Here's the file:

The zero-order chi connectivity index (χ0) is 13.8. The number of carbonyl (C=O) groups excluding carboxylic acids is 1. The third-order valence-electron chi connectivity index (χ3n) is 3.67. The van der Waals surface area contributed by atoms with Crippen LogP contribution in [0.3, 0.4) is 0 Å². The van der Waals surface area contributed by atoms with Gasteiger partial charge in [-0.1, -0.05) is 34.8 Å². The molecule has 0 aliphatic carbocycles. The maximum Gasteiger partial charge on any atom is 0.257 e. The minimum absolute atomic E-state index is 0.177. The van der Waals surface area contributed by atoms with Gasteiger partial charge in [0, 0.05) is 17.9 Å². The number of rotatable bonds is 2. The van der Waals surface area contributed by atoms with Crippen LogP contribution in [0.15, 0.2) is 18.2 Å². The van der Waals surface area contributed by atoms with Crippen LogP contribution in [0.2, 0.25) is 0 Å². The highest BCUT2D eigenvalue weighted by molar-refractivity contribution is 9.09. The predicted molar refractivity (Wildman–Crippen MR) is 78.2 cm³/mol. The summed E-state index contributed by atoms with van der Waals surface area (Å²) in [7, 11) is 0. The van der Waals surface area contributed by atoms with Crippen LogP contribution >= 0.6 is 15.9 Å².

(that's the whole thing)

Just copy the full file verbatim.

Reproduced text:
The zero-order chi connectivity index (χ0) is 13.8. The number of carbonyl (C=O) groups excluding carboxylic acids is 1. The third-order valence-electron chi connectivity index (χ3n) is 3.67. The van der Waals surface area contributed by atoms with Crippen LogP contribution in [0.3, 0.4) is 0 Å². The van der Waals surface area contributed by atoms with Gasteiger partial charge in [-0.1, -0.05) is 34.8 Å². The molecule has 0 aliphatic carbocycles. The maximum Gasteiger partial charge on any atom is 0.257 e. The minimum absolute atomic E-state index is 0.177. The van der Waals surface area contributed by atoms with Gasteiger partial charge in [0, 0.05) is 17.9 Å². The number of rotatable bonds is 2. The van der Waals surface area contributed by atoms with Crippen LogP contribution in [0.15, 0.2) is 18.2 Å². The van der Waals surface area contributed by atoms with Crippen LogP contribution in [0.2, 0.25) is 0 Å². The highest BCUT2D eigenvalue weighted by molar-refractivity contribution is 9.09. The predicted molar refractivity (Wildman–Crippen MR) is 78.2 cm³/mol. The summed E-state index contributed by atoms with van der Waals surface area (Å²) in [7, 11) is 0. The van der Waals surface area contributed by atoms with Crippen LogP contribution >= 0.6 is 15.9 Å².